Before you read…
This is a tale from my early 20s. I especially wanted to write it, if only to get it on paper for my sons to read to their grandkids, a little tale of their crazy great-grandmother from when she was young. The story may wend its way into my book, but if so, it will be a more fleshed out version.
Sometimes, I seriously wonder how my friends and I made it through our early 20s. We lived in happenstance and the moment, often a hair’s breadth away from falling off the rails. Somehow though, whatever was happening always seemed to right itself at the N’th hour and all was well.
The crew I hung out with were motley, but good, with just enough spit, shine and well-mannered courtesy for me to bring any one of them home for dinner, provided my mom did not take offense to their muddy construction boots at the front door or the standard, unchanging uniform of jean jacket, Levis and flannel shirt.
Early 60’s babies, all of us, we were too young to be bona fide Baby Boomers, and too old to benefit from as yet to arrive parenting indulgences. Our parents were pre-war babies who didn’t get the 60s and firmly subscribed to the adage that children were better seen, and not heard.
So we perfected the art form of living under the radar by doing well at school, keeping up with part-time jobs, and no matter what we did on Friday or Saturday nights, retaining the wherewithal to make it home for the requisite family dinner, Sunday morning church appearance or to do household chores involving mowing, raking, or in my case, getting dinner on the table for younger siblings.
What I mean is this—we weren’t all that watched, let alone guided. And that had a major upside, the space and freedom to live in happenstance and the moment, every now and again.
This is one night of a long weekend story.
It could have been Canada Day or the May 24 long weekend. I don’t remember for sure, and how the word got around without cell phones, email or texting, I don’t know either. But it did. Call it the old 2-tin cans on a string style of he tells her and she tells him, and bosh-bam-boom, a couple dozen or more friends are busy figuring out how to get to Sauble Beach on the Friday night of a long weekend.
Sauble Beach is situated on the Eastern shore of Lake Huron. It’s white-sanded and its waters are warm and clear, a triple Ontario rarity. Two thousand plus people live there year-round, but during the summer months, when the sky is blue and the sun is warm, rumour has it the numbers swell to near as many as 100,000 on a single day.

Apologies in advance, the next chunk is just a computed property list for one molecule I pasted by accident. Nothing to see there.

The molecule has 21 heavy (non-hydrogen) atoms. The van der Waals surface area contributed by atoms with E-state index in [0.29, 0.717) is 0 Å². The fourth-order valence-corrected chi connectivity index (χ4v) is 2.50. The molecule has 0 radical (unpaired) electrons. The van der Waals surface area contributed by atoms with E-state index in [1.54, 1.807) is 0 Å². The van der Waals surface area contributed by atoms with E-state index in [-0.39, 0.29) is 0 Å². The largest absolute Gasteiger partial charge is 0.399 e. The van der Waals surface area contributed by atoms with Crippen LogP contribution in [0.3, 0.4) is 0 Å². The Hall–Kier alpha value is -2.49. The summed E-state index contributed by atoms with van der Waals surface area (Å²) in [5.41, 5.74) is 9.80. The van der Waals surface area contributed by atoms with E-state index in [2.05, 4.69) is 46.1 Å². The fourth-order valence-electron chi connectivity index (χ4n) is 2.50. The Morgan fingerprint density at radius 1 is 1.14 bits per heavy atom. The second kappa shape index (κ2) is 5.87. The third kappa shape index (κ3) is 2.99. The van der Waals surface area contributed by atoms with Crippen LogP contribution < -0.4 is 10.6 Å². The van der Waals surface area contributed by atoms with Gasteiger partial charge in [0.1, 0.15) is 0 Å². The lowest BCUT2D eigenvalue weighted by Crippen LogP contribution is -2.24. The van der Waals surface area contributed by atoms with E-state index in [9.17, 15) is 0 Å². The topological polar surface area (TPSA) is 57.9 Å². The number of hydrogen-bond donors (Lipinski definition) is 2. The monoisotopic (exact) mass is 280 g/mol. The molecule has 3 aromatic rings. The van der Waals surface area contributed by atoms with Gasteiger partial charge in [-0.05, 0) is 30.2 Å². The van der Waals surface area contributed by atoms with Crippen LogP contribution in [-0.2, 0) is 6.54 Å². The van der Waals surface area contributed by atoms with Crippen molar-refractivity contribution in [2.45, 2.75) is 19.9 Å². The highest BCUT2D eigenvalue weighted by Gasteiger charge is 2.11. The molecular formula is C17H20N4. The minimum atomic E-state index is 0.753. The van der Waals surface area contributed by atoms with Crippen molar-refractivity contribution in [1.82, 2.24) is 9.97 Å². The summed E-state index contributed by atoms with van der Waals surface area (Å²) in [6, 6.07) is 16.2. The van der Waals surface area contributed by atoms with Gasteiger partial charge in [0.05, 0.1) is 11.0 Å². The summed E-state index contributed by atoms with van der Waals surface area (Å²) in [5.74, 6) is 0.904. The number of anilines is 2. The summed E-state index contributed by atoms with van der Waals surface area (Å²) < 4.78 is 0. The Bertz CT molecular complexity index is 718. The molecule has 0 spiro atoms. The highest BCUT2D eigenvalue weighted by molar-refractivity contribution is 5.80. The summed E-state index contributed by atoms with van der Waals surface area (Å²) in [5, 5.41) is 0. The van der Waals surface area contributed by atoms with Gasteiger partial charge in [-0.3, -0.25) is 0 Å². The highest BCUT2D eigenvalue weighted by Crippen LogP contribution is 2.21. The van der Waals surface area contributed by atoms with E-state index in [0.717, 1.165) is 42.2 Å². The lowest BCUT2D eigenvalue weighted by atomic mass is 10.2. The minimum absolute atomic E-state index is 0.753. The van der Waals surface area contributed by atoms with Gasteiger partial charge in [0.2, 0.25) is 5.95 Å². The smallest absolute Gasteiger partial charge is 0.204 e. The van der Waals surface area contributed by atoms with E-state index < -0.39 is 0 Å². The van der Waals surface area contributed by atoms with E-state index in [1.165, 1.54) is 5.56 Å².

The rules of engagement at Sauble, back in my 20s, were simple:
- Parking on the beach—Allowed (FREE).
- Throwing food to the gulls—Not Allowed.
- When the sun sets—Relocate to Sanders, giant bar on the beach.
- End of night—Stumble to tent or cottage.
Goddess knows who found or rented that cottage. It was un-ideally located a couple streets from the water, close to the town proper. The annoyance of its location was that partying in beach suburbia meant we couldn’t really spill out and into yard or deck without being conspicuous.
Course, was there even a deck? You can bet if there was, the weather was probably too rainy or too cold to sit outside anyway, pre climate change and melting ice caps that changed Ontario weather patterns to their current hot, hot and more hot. Could have used some of that back in the day
Anyway, the cottage had two bedrooms and one single, small room combining kitchen, dining room and hang out area. It was a box with a few partitions, really, hardly 20’ X 20’ if that, and about the same size as The Cave, except above ground. Six or seven people are a tight squeeze in the cave, so how four times that number fit into that cottage, I don’t have the faintest.
I parcel coiled cables into plastic bags and pack them into boxes, 8 hours a day, Monday through Friday.
When the horn finally blows to signal the end of the day, through the ringing left in my ears from the high-pitched blast, I hear my name.
Not far from where I’m sitting, the supervisor is staring at me and waggling his come ‘ere finger. When our eyes meet, he flicks his head to the left and saunters down one of the aisles that house the pallets that hold the cables that I’ve been packing all day long. I get off my stool and follow him.
Halfway down the aisle, he stops, turns around, crosses his arms, and lets his weight fall sideways, oh-so-casually onto the boxes piled on skids. My eyes are riveted on his dark, swoopy moustache, circa 1977, a leftover from his yesterdays of disco dancing or abandoned hopes of better days ahead.
He clears his throat with an ‘ahem,’ and follows that up with a pause.
“Karalee,” he finally says.
Now, I figure that he figures, just in case I don’t get how serious this is, that I need to suffer through a second, painful pause to ensure I hop-to his attention.
It’s so quiet, I could probably hear the second hand of his watch ticking, if he didn’t have on one of those digital ones, with luminescent green numbers instead of working parts.